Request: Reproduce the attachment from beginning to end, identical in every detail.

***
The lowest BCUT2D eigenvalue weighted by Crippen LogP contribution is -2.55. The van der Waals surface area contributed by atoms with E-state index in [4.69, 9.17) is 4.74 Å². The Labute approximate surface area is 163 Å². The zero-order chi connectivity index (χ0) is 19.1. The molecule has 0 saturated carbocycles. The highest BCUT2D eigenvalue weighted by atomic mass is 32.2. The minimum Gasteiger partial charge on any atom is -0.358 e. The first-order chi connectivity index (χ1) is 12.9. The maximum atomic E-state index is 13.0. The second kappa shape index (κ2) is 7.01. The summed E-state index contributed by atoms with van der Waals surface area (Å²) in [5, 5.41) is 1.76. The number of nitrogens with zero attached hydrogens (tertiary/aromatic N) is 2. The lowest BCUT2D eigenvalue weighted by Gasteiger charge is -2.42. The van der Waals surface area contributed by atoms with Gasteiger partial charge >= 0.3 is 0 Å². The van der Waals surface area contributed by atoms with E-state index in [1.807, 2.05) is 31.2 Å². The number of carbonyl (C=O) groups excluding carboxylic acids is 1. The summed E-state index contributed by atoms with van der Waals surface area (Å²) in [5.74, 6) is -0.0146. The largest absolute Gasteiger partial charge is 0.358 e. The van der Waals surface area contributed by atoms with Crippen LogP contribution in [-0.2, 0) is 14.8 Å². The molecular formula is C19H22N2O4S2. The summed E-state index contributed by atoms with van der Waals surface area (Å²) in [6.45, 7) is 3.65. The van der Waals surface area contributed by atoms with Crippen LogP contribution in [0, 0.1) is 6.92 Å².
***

The lowest BCUT2D eigenvalue weighted by Crippen LogP contribution is -2.55. The van der Waals surface area contributed by atoms with E-state index in [4.69, 9.17) is 4.74 Å². The Labute approximate surface area is 163 Å². The zero-order chi connectivity index (χ0) is 19.1. The molecule has 0 saturated carbocycles. The highest BCUT2D eigenvalue weighted by atomic mass is 32.2. The minimum Gasteiger partial charge on any atom is -0.358 e. The first-order chi connectivity index (χ1) is 12.9. The maximum atomic E-state index is 13.0. The second kappa shape index (κ2) is 7.01. The summed E-state index contributed by atoms with van der Waals surface area (Å²) in [5, 5.41) is 1.76. The number of nitrogens with zero attached hydrogens (tertiary/aromatic N) is 2. The lowest BCUT2D eigenvalue weighted by Gasteiger charge is -2.42. The van der Waals surface area contributed by atoms with Gasteiger partial charge >= 0.3 is 0 Å². The van der Waals surface area contributed by atoms with E-state index in [1.807, 2.05) is 31.2 Å². The number of carbonyl (C=O) groups excluding carboxylic acids is 1. The summed E-state index contributed by atoms with van der Waals surface area (Å²) in [5.74, 6) is -0.0146. The largest absolute Gasteiger partial charge is 0.358 e. The van der Waals surface area contributed by atoms with Crippen LogP contribution in [-0.2, 0) is 14.8 Å². The molecular formula is C19H22N2O4S2. The summed E-state index contributed by atoms with van der Waals surface area (Å²) in [6.45, 7) is 3.65. The van der Waals surface area contributed by atoms with Crippen LogP contribution in [0, 0.1) is 6.92 Å².